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Fox: Symptoms are part of the message

Michael J. Fox says it would be wrong to try to hide his symptoms of Parkinson’s disease because they are part of his message on the campaign trail.

"The reaction is almost appropriate in a way because that’s the point. The point is here we are, we’re doing this, we’re dealing with these illnesses, these symptoms and these conditions," Fox said in an interview broadcast Tuesday on the "Today" show. "We have two choices: We either are ourselves, or we just go away and we send polite notes."

Fox has been stumping for candidates who support federal funding for embryonic stem-cell research, which he says may one day lead to cures for diseases such as Parkinson’s.

In the limelightThe actor was thrust into political controversy last week after being criticized by conservatives for appearing in a Missouri political ad. The TV spot showed Fox visibly shaking as he urged viewers to vote for Democratic challenger Claire McCaskill over incumbent Republican Sen. Jim Talent.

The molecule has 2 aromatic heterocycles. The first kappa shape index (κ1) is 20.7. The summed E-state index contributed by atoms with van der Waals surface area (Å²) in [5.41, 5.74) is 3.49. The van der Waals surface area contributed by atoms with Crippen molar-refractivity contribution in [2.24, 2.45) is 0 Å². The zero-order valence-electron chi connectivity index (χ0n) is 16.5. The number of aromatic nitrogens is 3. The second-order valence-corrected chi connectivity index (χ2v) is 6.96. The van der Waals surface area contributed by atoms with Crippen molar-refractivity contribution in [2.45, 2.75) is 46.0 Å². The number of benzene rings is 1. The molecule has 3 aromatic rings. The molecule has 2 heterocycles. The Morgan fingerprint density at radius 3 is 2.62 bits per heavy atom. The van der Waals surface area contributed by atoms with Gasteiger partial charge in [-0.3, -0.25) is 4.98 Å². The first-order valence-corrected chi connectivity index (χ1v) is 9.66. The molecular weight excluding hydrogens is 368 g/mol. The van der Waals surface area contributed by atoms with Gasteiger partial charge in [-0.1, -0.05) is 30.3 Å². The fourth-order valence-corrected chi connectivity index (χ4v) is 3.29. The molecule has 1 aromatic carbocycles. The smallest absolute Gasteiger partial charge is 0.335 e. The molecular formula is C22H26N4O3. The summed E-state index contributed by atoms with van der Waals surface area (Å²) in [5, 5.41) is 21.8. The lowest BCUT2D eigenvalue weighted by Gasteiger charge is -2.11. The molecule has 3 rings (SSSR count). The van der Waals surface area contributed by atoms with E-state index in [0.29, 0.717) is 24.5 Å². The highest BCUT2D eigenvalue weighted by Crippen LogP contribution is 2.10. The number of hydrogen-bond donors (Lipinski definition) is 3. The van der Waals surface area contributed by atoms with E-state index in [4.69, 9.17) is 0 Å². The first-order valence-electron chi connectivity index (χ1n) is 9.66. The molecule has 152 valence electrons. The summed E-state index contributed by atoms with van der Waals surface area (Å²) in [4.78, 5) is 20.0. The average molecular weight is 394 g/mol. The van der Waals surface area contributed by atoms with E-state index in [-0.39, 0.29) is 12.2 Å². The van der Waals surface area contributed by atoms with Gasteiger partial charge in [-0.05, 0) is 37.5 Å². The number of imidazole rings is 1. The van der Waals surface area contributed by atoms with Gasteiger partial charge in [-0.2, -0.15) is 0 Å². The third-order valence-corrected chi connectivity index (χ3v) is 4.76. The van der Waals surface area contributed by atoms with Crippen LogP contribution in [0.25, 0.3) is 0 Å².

Conservative radio talk-show host Rush Limbaugh suggested Fox was playing up his disease for the cameras, saying the actor was "either off his medication or acting." Limbaugh later apologized, but then suggested Fox intentionally took too much medication to induce the tremors visible in the ad.

Stumping in Columbus, Ohio, on Monday for Democratic Senate candidate Sherrod Brown, the star of television show "Family Ties" and the "Back to the Future" movies chided his critics.

"I guess I’m not supposed to speak with you until my symptoms go away," he told an audience of Brown supporters. "Or maybe I’m just supposed to go away. But I’m not going go away."

Later, he told NBC’s David Gregory in the "Today" interview that he doesn’t mind being the lightening rod for supporters of embryonic stem-cell research." By most polls 70 percent of Americans are favoring this issue, so in a way it’s put up or shut up time," he said.